Home Page Science Frontiers
ONLINE

No. 82: Jul-Aug 1992

Issue Contents





Other pages


Other Interesting Sites


 


 


 


 


 


 


 


 


 

 

DID THE ANCIENT EGYPTIANS SAIL UP THE MISSISSIPPI?

No one has found chariot wheels or pyramids attributable to the ancient Egyptians in the Lower Mississippi Valley, nor are their hieroglyphics carved on the rocks in that area. However, there are striking correspondences between the languages of ancient Egypt and those of the Indians that inhabited the areas around Louisiana about the time of Christ!

B. Fell, the main pillar of the Epigraphic Society, has stated that the language of the Atakapas, and to a lesser extent those of the Tunica and Chitimacha tribes, are unique in the sense that they seem to be related to no known languages. But there are affinities with Nile Valley languages. In fact, the similarities involve just those words one would associate with Egyptian trading communities of 2,000 years ago.

As would be expected, most archeologists will have none of this. "Where are the coins, the buildings, the piers?" they ask. Countering such criticism, W. Rudersdorf notes that no artifacts have ever been found from Coronado's expedition, only 450 years ago, when thousands of Spanish soldiers marched across the South.

(Anonymous; "Professor Believes Egyptians Sailed Mississippi, Left Culture," Northwest Florida Daily News, December 27, 1991. Cr. R. Reid via L. Farish. Also see: Fell, Barry; Epigraphic Society Occasional Papers, 19:35, 1990.)

From Science Frontiers #82, JUL-AUG 1992. 1992-2000 William R. Corliss

Science Frontiers Sourcebook Project Reviewed in:

Quotes

  • "A sourcebook of unexplained phenomena is therefore a valuable addition to a collection of scientific literature. William R. Corliss has provided this in the past with his source books of scientific anomalies in several subjects, and now he has provided it for astronomy. He has done an excellent job of collecting and editing a large amount of material, taken in part from scientific journals and in part from scientific reporting in the popular or semi-scientific press." -- "The Mysterious Universe: A Handbook of Astronomical Anomalies", reviwed by Thomas Gold, Cornell University, in Icarus, vol.41, 1980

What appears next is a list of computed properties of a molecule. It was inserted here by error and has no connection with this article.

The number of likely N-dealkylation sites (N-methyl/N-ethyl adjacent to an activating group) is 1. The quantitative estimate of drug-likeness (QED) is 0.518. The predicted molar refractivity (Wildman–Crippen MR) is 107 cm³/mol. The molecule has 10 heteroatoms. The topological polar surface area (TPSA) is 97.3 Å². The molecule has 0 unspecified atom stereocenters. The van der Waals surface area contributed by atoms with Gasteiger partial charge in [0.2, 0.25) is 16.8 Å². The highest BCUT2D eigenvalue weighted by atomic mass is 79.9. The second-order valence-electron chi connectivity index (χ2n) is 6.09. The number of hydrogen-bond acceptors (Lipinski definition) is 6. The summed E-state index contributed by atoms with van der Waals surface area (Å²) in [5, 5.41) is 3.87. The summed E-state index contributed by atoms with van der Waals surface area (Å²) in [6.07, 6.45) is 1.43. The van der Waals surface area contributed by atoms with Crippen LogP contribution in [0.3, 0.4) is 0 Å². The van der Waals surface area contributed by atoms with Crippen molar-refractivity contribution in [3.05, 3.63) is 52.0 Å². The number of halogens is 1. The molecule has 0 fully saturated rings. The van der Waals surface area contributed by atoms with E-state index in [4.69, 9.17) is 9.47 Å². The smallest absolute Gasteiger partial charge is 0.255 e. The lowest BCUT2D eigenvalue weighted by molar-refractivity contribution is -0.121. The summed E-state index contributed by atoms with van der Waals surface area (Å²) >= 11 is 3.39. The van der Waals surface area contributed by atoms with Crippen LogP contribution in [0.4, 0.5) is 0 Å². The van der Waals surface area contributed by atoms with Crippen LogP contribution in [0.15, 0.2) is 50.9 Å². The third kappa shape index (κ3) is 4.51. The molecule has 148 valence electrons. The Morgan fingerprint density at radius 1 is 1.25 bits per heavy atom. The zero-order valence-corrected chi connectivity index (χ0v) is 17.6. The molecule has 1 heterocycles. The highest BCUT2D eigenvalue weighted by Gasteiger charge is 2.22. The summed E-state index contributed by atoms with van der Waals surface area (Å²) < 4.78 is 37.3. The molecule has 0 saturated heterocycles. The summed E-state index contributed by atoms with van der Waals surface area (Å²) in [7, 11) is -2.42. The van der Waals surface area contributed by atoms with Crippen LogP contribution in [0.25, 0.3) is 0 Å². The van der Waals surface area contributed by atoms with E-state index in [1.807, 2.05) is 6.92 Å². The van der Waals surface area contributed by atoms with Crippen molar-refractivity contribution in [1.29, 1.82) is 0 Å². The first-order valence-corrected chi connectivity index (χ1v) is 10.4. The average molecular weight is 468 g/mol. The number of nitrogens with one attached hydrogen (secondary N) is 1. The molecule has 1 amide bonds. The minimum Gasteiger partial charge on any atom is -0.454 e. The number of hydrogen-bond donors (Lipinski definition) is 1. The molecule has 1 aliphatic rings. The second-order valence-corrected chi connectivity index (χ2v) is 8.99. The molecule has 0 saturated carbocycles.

• "An interesting, systematic presentation of unusual weather [..] This book is recommended for a general audience" --"Corliss, William R., Tornados, Dark Days, Anomalous Precipitation, and Related Weather Phenomena, Sourcebook Project, 1983.", revieweed in Choice, September 1983
  • "..the science is necessarily somewhat speculative, but Corliss's symthesis is based on reputable sources." -- "Corliss, William R. (Compiler). Lightning, Auroras, Nocturnal Lights, and Related Luminous Phenomena" reviwed by Joseph M. Moran, Univ. of Wisconsin in Science Books and Films, Sep/Oct 1983

  • "Before opening the book, I set certain standards that a volume which treads into dangerous grounds grounds like this must meet. The author scrupulously met, or even exceeded those standards. Each phenomenon is exhaustively documented, with references to scientific journals [..] and extensive quotations" -- "Book Review: The moon and planets: a catalog of astronomical anomalies", The Sourcebook Project, 1985., Corliss, W. R., Journal of the Royal Astronomical Society of Canada, Vol. 81, no. 1 (1987), p. 24., 02/1987